University of Iowa engineering professors helped create NASA’s TEMPO, which Time Magazine has named one of its best inventions of 2023. The space instrument is expected to help scientists understand the sources of pollution by revolutionizing how real-time air quality data is collected.
Jun Wang, the James E. Ashton Professor of Engineering, is Iowa’s lead investigator on Tropospheric Emissions: Monitoring Pollution or TEMPO.
“TEMPO ushers a new era for us to monitor air pollutants from space over North America,” Wang said. “It will offer us hourly view of how air pollutants from power plants, ground transportation, and fires affect the quality of air we breathe at the neighborhood scale. Its temporal and spatial resolutions are both unprecedented."
He and his team are supported by NASA to develop a novel algorithm for TEMPO to map how smoke particles from fires are distributed in the atmosphere.
Wang added, "Knowing, for example, the altitude of the smoke layer can help us predict the poor air quality we saw this summer due to Canada fires in 1-3 days in advance, thereby mitigating public health burden associated with air pollutant exposure."
Wang is one of approximately 20 principal investigators on TEMPO, which is led by Kelly Chance, a senior physicist at the Harvard & Smithsonian Center for Astrophysics. Wang attended TEMPO’s April launch by SpaceX in Cape Canaveral, Florida. The satellite carrying TEMPO hovers 22,000 miles (about 35,405 km) above North America.
Time Magazine noted the invention as a breakthrough in real-time air quality info.
TEMPO is “monitoring nitrogen dioxide and air quality, sending hourly updates that allow scientists to better understand the sources of pollution, which is increasingly urgent given global declines in air quality and bouts of wildfire smoke. This high-altitude perch allows an unprecedented macro analysis, and high-resolution tracking enables scientists to zoom in on a town or city level.”
TEMPO is described as a UV-visible spectrometer and the first ever space-based instrument to monitor air pollutants hourly across the North American continent.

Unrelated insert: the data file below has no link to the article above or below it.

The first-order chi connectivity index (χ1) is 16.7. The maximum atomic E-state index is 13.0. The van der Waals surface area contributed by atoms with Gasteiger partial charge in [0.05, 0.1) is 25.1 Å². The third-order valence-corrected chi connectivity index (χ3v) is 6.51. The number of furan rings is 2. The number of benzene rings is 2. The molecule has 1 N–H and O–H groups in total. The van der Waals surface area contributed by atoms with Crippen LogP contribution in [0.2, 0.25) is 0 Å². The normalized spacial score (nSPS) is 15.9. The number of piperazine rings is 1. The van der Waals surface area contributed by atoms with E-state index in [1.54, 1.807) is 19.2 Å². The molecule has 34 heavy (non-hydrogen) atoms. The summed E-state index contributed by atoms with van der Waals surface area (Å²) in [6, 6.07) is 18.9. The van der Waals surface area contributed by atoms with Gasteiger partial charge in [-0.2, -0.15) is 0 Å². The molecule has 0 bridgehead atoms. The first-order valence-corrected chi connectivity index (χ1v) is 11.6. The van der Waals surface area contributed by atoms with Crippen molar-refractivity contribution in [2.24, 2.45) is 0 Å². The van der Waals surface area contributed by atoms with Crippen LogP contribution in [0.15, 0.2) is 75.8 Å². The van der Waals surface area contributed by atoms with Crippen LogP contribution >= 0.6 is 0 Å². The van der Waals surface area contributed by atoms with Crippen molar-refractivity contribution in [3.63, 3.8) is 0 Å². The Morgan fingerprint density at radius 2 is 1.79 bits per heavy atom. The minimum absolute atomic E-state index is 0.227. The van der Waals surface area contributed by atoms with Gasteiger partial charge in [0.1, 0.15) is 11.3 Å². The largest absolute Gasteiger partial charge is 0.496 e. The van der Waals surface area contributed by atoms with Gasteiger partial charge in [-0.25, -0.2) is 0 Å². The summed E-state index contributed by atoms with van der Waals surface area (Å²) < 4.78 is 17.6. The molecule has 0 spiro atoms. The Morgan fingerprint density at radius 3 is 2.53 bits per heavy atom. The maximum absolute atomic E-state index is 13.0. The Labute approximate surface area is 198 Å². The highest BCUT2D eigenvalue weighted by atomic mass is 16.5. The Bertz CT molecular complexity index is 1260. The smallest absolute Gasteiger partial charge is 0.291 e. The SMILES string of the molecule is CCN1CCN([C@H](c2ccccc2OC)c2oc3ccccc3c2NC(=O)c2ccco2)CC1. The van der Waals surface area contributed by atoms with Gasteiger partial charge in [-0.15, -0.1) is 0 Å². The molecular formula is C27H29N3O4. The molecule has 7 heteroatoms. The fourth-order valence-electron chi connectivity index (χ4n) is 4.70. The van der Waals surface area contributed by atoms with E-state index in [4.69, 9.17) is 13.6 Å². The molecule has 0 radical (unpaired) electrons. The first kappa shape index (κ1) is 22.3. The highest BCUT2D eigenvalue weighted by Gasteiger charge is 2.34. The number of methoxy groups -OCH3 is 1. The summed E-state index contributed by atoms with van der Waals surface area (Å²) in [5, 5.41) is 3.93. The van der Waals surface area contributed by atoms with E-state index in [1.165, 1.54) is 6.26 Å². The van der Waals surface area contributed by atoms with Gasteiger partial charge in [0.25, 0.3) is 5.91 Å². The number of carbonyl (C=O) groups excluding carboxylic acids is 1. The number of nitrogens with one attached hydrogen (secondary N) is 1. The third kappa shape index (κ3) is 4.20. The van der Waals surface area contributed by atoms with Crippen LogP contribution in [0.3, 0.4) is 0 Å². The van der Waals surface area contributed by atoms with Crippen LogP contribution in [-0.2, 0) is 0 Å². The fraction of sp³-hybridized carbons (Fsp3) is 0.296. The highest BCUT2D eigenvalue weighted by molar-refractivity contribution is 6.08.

Wang, a UI professor of chemical and biochemical engineering and assistant director of the Iowa Technology Institute, is leading multiple grants tied to TEMPO.
NASA is sponsoring a $1.1 million project to enhance and enrich the TEMPO mission by providing an interactive online mapping system to provide decision support for collaborators on air quality forecast and public health management. NASA is also supporting a $460,000 grant to develop an aerosol height product from the Earth Polychromatic Imaging Camera (EPIC) onboard the Deep Space Climate Observatory (DISCOVR) spacecraft, which is 1 million miles (about 1,609,344 km) away from Earth.
Wang had been working on the project for more than 10 years before its launch.
Other Iowa researchers are also contributing to TEMPO.
Charles Stanier, a professor of chemical and biochemical engineering, recently installed a ground-based instrument named “Pandora” at a site near the UI campus. NASA and the European Space Agency collect data from Pandora instruments around the world to validate satellites such as TEMPO. The instrument also provides opportunities for hands on training of UI students, and atmospheric composition data for educational use.
Pandora was a multidisciplinary effort also including Wang; Michael Hillman of the Engineering Machine Shop; Bradley Cramer, an associate professor of earth and environmental sciences who helped establish the Ashton Prairie Living Laboratory; and Chandra Colby, a UI student who participates with funding from the Iowa Space Grant Consortium and led by Wang.